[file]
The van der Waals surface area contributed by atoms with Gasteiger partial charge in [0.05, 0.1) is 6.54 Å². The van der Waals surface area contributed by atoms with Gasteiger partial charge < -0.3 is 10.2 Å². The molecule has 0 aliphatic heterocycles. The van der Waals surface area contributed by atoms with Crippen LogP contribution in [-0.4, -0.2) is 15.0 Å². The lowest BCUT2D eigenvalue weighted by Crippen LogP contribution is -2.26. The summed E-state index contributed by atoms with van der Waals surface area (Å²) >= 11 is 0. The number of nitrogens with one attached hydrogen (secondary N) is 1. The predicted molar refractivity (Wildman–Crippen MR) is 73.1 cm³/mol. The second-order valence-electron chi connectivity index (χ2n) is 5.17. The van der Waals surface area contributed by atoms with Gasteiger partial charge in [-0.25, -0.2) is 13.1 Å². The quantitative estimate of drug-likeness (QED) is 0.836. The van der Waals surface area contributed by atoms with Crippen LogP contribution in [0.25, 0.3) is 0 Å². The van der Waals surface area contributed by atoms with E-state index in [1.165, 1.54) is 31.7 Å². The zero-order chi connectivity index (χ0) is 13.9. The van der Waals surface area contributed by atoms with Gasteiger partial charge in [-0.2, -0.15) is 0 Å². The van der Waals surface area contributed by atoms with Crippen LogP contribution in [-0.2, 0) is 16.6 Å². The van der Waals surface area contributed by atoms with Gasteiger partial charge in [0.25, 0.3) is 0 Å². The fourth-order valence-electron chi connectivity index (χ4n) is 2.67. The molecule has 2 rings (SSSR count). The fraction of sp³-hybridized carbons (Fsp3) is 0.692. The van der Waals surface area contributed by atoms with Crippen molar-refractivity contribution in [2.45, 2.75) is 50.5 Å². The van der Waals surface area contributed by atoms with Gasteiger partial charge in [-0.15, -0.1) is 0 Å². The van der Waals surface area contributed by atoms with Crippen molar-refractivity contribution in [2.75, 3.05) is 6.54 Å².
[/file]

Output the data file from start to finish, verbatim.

The van der Waals surface area contributed by atoms with Gasteiger partial charge in [0.05, 0.1) is 6.54 Å². The van der Waals surface area contributed by atoms with Gasteiger partial charge < -0.3 is 10.2 Å². The molecule has 0 aliphatic heterocycles. The van der Waals surface area contributed by atoms with Crippen LogP contribution in [-0.4, -0.2) is 15.0 Å². The lowest BCUT2D eigenvalue weighted by Crippen LogP contribution is -2.26. The summed E-state index contributed by atoms with van der Waals surface area (Å²) >= 11 is 0. The number of nitrogens with one attached hydrogen (secondary N) is 1. The predicted molar refractivity (Wildman–Crippen MR) is 73.1 cm³/mol. The second-order valence-electron chi connectivity index (χ2n) is 5.17. The van der Waals surface area contributed by atoms with Gasteiger partial charge in [-0.25, -0.2) is 13.1 Å². The quantitative estimate of drug-likeness (QED) is 0.836. The van der Waals surface area contributed by atoms with Crippen LogP contribution in [0.25, 0.3) is 0 Å². The van der Waals surface area contributed by atoms with E-state index in [1.165, 1.54) is 31.7 Å². The zero-order chi connectivity index (χ0) is 13.9. The van der Waals surface area contributed by atoms with Gasteiger partial charge in [-0.2, -0.15) is 0 Å². The van der Waals surface area contributed by atoms with Crippen LogP contribution in [-0.2, 0) is 16.6 Å². The van der Waals surface area contributed by atoms with Gasteiger partial charge in [0.25, 0.3) is 0 Å². The fourth-order valence-electron chi connectivity index (χ4n) is 2.67. The molecule has 2 rings (SSSR count). The fraction of sp³-hybridized carbons (Fsp3) is 0.692. The van der Waals surface area contributed by atoms with Crippen molar-refractivity contribution in [2.45, 2.75) is 50.5 Å². The van der Waals surface area contributed by atoms with Gasteiger partial charge in [-0.15, -0.1) is 0 Å². The van der Waals surface area contributed by atoms with Crippen molar-refractivity contribution in [2.75, 3.05) is 6.54 Å².